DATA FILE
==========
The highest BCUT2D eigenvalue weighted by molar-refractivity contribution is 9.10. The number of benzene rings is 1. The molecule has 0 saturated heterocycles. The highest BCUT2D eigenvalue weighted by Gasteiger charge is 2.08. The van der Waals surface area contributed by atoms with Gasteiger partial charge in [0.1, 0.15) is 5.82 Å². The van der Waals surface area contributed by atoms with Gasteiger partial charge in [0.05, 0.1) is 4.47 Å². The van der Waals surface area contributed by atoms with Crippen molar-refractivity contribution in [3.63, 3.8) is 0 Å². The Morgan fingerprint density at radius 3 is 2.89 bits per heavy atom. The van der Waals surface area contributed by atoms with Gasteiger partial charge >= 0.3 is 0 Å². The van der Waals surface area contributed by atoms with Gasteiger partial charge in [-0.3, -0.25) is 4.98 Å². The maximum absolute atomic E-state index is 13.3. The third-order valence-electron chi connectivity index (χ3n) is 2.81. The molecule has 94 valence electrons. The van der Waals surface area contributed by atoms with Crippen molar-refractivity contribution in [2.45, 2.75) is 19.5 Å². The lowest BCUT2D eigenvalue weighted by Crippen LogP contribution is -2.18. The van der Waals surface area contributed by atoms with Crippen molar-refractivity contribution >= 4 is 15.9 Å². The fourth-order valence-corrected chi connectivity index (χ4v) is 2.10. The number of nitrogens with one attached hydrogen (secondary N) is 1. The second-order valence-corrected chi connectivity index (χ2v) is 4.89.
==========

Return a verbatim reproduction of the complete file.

The highest BCUT2D eigenvalue weighted by molar-refractivity contribution is 9.10. The number of benzene rings is 1. The molecule has 0 saturated heterocycles. The highest BCUT2D eigenvalue weighted by Gasteiger charge is 2.08. The van der Waals surface area contributed by atoms with Gasteiger partial charge in [0.1, 0.15) is 5.82 Å². The van der Waals surface area contributed by atoms with Gasteiger partial charge in [0.05, 0.1) is 4.47 Å². The van der Waals surface area contributed by atoms with Crippen molar-refractivity contribution in [3.63, 3.8) is 0 Å². The Morgan fingerprint density at radius 3 is 2.89 bits per heavy atom. The van der Waals surface area contributed by atoms with Gasteiger partial charge >= 0.3 is 0 Å². The van der Waals surface area contributed by atoms with Gasteiger partial charge in [-0.3, -0.25) is 4.98 Å². The maximum absolute atomic E-state index is 13.3. The third-order valence-electron chi connectivity index (χ3n) is 2.81. The molecule has 94 valence electrons. The van der Waals surface area contributed by atoms with Crippen molar-refractivity contribution in [2.45, 2.75) is 19.5 Å². The lowest BCUT2D eigenvalue weighted by Crippen LogP contribution is -2.18. The van der Waals surface area contributed by atoms with Crippen molar-refractivity contribution >= 4 is 15.9 Å². The fourth-order valence-corrected chi connectivity index (χ4v) is 2.10. The number of nitrogens with one attached hydrogen (secondary N) is 1. The second-order valence-corrected chi connectivity index (χ2v) is 4.89.